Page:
The most recent statistics show that arthritis afflicts more than 46 million Americans. It's actually an umbrella term for more than 100 different conditions, however. The most common type of arthritis, osteoarthritis, typically affects the fingers, knees, ankles, feet, hips, neck, and spine, causing stiffness and pain.
Osteoarthritis is usually considered just a natural sign of aging, the result of normal wear and tear on your joints. Some of the factors that influence it, like heredity, are out of your control. Others, including numerous lifestyle decisions, however, can help prevent and relieve the painful symptoms.
If arthritis pain is persistent or if you have 5 to 10 minutes or more of significant morning stiffness on any given morning, see your doctor, advises Ted Fields, M.D. Also see your doctor if you have loss of motion or swelling in a joint or if the pain stops you from activities that are important to you.
Talk to your doctor if acetaminophen or another over-the-counter pain reliever doesn't help with the pain, says Justus Fiechtner, M.D.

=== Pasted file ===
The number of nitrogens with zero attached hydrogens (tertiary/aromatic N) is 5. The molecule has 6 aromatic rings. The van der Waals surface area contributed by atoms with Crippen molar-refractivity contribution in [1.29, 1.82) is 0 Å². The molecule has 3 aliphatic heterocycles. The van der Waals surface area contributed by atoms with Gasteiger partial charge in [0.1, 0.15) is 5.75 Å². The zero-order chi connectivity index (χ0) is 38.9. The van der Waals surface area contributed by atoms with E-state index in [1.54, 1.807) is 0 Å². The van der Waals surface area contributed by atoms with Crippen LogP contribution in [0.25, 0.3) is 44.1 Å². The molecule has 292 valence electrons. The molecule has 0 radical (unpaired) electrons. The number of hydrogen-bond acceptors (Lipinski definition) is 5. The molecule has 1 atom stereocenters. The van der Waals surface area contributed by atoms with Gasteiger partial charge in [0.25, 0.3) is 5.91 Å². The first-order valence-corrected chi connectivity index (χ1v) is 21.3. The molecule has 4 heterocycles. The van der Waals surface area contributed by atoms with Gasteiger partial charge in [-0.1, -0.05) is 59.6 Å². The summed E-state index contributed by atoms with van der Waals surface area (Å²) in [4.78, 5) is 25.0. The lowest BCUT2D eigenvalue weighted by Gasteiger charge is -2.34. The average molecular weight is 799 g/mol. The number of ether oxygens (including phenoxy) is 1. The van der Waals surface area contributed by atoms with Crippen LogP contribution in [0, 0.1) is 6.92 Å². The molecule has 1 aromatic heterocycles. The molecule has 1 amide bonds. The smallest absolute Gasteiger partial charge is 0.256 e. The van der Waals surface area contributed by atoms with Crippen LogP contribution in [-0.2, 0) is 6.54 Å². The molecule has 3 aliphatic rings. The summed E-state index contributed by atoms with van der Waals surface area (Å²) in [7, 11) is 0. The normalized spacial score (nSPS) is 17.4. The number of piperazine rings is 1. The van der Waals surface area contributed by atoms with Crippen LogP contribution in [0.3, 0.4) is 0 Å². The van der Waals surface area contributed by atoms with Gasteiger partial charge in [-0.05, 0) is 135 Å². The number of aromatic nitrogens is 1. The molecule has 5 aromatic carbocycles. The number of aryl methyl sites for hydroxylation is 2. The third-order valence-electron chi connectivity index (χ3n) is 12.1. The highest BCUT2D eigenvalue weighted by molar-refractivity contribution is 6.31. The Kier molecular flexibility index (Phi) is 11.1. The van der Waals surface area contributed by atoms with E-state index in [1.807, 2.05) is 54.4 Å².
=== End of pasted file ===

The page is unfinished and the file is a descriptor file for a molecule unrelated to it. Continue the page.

Neal Barnard, M.D., is the president of the Physician's Committee for Responsible Medicine in Washington, D.C., and the author of Foods That Fight Pain.
Justus Fiechtner, M.D., M.P.H., is a clinical professor of medicine and osteopathy at Michigan State University College in East Lansing and has a private practice specializing in rheumatology in Lansing, Michigan.
Ted Fields, M.D., is a rheumatologist at the Hospital for Special Surgery in New York City, where he is also director of the Rheumatology Faculty Practice Plan and clinical director of the Gosden Robinson Early Arthritis Center. Dr. Fields is co-director of the Hospital for Special Surgery Musculoskeletal Web site and an associate professor of medicine at Weill Cornell Medical College in New York City.
Sol Grazi, M.D., was formerly an assistant professor of family medicine at the University of Colorado School of Medicine in Denver.
Stanley Jacob, M.D., is a professor of surgery at the Oregon Health Sciences University in Portland.
Alan Lichtbroun, M.D., is an assistant professor of rheumatology and the internal medicine director of the alternative medicine department at the Robert Wood School in New Brunswick, New Jersey.
Michael Loes, M.D., is director of the Arizona Pain Institute in Phoenix and author of The Healing Response.